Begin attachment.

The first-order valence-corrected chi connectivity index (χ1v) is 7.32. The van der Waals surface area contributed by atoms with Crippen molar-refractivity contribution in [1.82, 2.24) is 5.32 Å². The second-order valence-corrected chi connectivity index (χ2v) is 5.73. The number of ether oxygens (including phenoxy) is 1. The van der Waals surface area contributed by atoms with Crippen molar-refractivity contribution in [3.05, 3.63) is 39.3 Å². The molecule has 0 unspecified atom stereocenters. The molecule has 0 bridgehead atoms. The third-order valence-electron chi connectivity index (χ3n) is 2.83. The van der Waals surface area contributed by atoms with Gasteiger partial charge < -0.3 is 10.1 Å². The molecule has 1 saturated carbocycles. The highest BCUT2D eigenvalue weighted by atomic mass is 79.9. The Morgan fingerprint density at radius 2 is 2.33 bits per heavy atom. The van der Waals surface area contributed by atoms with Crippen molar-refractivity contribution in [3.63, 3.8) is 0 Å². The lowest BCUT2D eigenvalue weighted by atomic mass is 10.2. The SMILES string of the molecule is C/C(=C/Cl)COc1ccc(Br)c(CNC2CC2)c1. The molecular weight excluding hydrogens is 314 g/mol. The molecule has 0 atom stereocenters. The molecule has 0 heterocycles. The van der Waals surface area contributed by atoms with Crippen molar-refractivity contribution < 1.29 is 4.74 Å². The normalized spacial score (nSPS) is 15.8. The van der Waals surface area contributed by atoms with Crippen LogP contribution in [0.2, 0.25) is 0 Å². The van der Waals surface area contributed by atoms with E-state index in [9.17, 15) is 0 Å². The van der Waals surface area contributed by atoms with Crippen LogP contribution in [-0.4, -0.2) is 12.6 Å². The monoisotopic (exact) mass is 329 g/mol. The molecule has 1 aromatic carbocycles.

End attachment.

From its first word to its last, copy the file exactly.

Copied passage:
The first-order valence-corrected chi connectivity index (χ1v) is 7.32. The van der Waals surface area contributed by atoms with Crippen molar-refractivity contribution in [1.82, 2.24) is 5.32 Å². The second-order valence-corrected chi connectivity index (χ2v) is 5.73. The number of ether oxygens (including phenoxy) is 1. The van der Waals surface area contributed by atoms with Crippen molar-refractivity contribution in [3.05, 3.63) is 39.3 Å². The molecule has 0 unspecified atom stereocenters. The molecule has 0 bridgehead atoms. The third-order valence-electron chi connectivity index (χ3n) is 2.83. The van der Waals surface area contributed by atoms with Gasteiger partial charge < -0.3 is 10.1 Å². The molecule has 1 saturated carbocycles. The highest BCUT2D eigenvalue weighted by atomic mass is 79.9. The Morgan fingerprint density at radius 2 is 2.33 bits per heavy atom. The van der Waals surface area contributed by atoms with Crippen molar-refractivity contribution in [3.63, 3.8) is 0 Å². The lowest BCUT2D eigenvalue weighted by atomic mass is 10.2. The SMILES string of the molecule is C/C(=C/Cl)COc1ccc(Br)c(CNC2CC2)c1. The molecular weight excluding hydrogens is 314 g/mol. The molecule has 0 atom stereocenters. The molecule has 0 heterocycles. The van der Waals surface area contributed by atoms with Crippen molar-refractivity contribution < 1.29 is 4.74 Å². The normalized spacial score (nSPS) is 15.8. The van der Waals surface area contributed by atoms with Crippen LogP contribution in [0.2, 0.25) is 0 Å². The van der Waals surface area contributed by atoms with E-state index in [9.17, 15) is 0 Å². The van der Waals surface area contributed by atoms with Crippen LogP contribution in [-0.4, -0.2) is 12.6 Å². The monoisotopic (exact) mass is 329 g/mol. The molecule has 1 aromatic carbocycles.